Over the past years, ASALCA has participated in various initiatives to support vulnerable communities in El Salvador, helping them to build resilience by supporting their community and leadership development, and historic memory initiatives. Some of these initiatives are:
- Scholarship Project for elementary students in Guadalupe, San Vicente. In Guadalupe, San Vicente ASALCA provided scholarships to primary school students from 2005 to 2010. These scholarships were granted every year to fifteen students, selected by a community board, whose school supplies, uniforms, and school tuition were covered by the association. The program ended in 2010 when this cost was absorbed by the Ministry of Education of El Salvador.
- ASALCA contributed to the fundraising campaign to support the EsArtes Project in Suchitoto, El Salvador. EsArtes was a program that offered opportunities to young people through performance and theatre education. Our fundraising was done through the Festival Maize organized every summer in Toronto and was presented at the annual Suchitoto Fiesta-Cabaret in Stratford.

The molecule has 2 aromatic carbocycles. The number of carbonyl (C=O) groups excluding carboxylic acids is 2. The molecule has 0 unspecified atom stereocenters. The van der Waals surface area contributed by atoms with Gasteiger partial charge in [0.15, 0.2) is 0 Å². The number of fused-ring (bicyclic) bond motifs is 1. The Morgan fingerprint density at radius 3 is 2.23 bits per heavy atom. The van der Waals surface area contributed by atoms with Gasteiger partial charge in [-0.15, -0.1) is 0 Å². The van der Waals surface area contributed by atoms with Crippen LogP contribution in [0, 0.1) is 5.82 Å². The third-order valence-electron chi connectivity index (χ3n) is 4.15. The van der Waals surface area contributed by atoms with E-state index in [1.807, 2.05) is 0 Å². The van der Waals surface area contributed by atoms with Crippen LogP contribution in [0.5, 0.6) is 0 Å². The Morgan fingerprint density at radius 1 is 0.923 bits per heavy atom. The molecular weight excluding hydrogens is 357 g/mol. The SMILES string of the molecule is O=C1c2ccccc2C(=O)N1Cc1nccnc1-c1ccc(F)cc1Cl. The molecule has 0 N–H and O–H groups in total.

- Health Brigades – The Salvadoran Canadian Association (ASALCA) and STIMA organized five joint health brigades to El Salvador beginning in 2007 and ending in 2013. Arcatao, Nueva Trinidad, Nombre de Jesus, Suchitoto and San Esteban Catarina were the municipalities where a group of professionals volunteered their time and experience with specific emphasis in the delivery of health-related services. Those services included medical care for children, adults and elderly, workshops, and medical exams. In addition, the brigades counted on the collaboration of cultural interpreters from the Salvadoran Diaspora and the National University of El Salvador.
- Over the years, ASALCA in conjunction with SALVAIDE have also launched appeals to help raise money to assist communities in El Salvador with the consequences of floods and earthquakes. In January and February 2001 earthquakes hit the communities in and around San Salvador, the Capital of this tiny, densely populated country. As many as 3,000 people were reported to be dead and many more were injured, mostly in the poorest areas of the country. The funds raised allowed us to assist families and support the recovery process in their communities.